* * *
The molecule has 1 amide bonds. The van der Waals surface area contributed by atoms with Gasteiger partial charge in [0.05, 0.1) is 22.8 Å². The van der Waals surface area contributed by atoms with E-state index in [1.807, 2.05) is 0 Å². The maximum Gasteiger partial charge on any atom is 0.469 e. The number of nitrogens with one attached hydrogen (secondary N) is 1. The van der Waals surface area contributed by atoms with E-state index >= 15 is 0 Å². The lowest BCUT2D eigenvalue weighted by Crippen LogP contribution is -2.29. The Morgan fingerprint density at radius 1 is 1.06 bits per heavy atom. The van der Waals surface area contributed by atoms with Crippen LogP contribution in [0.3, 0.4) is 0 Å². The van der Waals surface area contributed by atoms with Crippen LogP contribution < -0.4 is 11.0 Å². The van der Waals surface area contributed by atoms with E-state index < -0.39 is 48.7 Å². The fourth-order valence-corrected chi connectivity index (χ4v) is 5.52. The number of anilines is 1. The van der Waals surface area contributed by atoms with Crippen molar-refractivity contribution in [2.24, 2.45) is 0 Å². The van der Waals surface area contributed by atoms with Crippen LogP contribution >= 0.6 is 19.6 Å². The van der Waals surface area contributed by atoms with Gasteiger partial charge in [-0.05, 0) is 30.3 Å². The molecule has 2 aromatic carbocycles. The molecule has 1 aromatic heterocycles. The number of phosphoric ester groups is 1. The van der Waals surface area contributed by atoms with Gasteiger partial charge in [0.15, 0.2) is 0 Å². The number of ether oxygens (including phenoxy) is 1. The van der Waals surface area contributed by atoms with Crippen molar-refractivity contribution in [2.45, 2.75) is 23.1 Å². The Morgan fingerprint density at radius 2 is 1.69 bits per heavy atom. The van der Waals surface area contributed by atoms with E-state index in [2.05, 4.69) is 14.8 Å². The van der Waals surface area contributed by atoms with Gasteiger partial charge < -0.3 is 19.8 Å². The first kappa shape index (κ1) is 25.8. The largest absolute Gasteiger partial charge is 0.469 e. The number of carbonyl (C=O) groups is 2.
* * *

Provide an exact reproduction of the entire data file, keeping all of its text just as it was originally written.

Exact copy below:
The molecule has 1 amide bonds. The van der Waals surface area contributed by atoms with Gasteiger partial charge in [0.05, 0.1) is 22.8 Å². The van der Waals surface area contributed by atoms with E-state index in [1.807, 2.05) is 0 Å². The maximum Gasteiger partial charge on any atom is 0.469 e. The number of nitrogens with one attached hydrogen (secondary N) is 1. The van der Waals surface area contributed by atoms with E-state index >= 15 is 0 Å². The lowest BCUT2D eigenvalue weighted by Crippen LogP contribution is -2.29. The Morgan fingerprint density at radius 1 is 1.06 bits per heavy atom. The van der Waals surface area contributed by atoms with Crippen LogP contribution in [0.3, 0.4) is 0 Å². The van der Waals surface area contributed by atoms with Crippen LogP contribution < -0.4 is 11.0 Å². The van der Waals surface area contributed by atoms with E-state index < -0.39 is 48.7 Å². The fourth-order valence-corrected chi connectivity index (χ4v) is 5.52. The number of anilines is 1. The van der Waals surface area contributed by atoms with Crippen molar-refractivity contribution in [2.24, 2.45) is 0 Å². The van der Waals surface area contributed by atoms with Crippen LogP contribution >= 0.6 is 19.6 Å². The van der Waals surface area contributed by atoms with Gasteiger partial charge in [-0.05, 0) is 30.3 Å². The molecule has 2 aromatic carbocycles. The molecule has 1 aromatic heterocycles. The number of phosphoric ester groups is 1. The van der Waals surface area contributed by atoms with Gasteiger partial charge in [0.15, 0.2) is 0 Å². The number of ether oxygens (including phenoxy) is 1. The van der Waals surface area contributed by atoms with Crippen molar-refractivity contribution in [2.45, 2.75) is 23.1 Å². The Morgan fingerprint density at radius 2 is 1.69 bits per heavy atom. The van der Waals surface area contributed by atoms with E-state index in [2.05, 4.69) is 14.8 Å². The van der Waals surface area contributed by atoms with Gasteiger partial charge < -0.3 is 19.8 Å². The first kappa shape index (κ1) is 25.8. The largest absolute Gasteiger partial charge is 0.469 e. The number of carbonyl (C=O) groups is 2.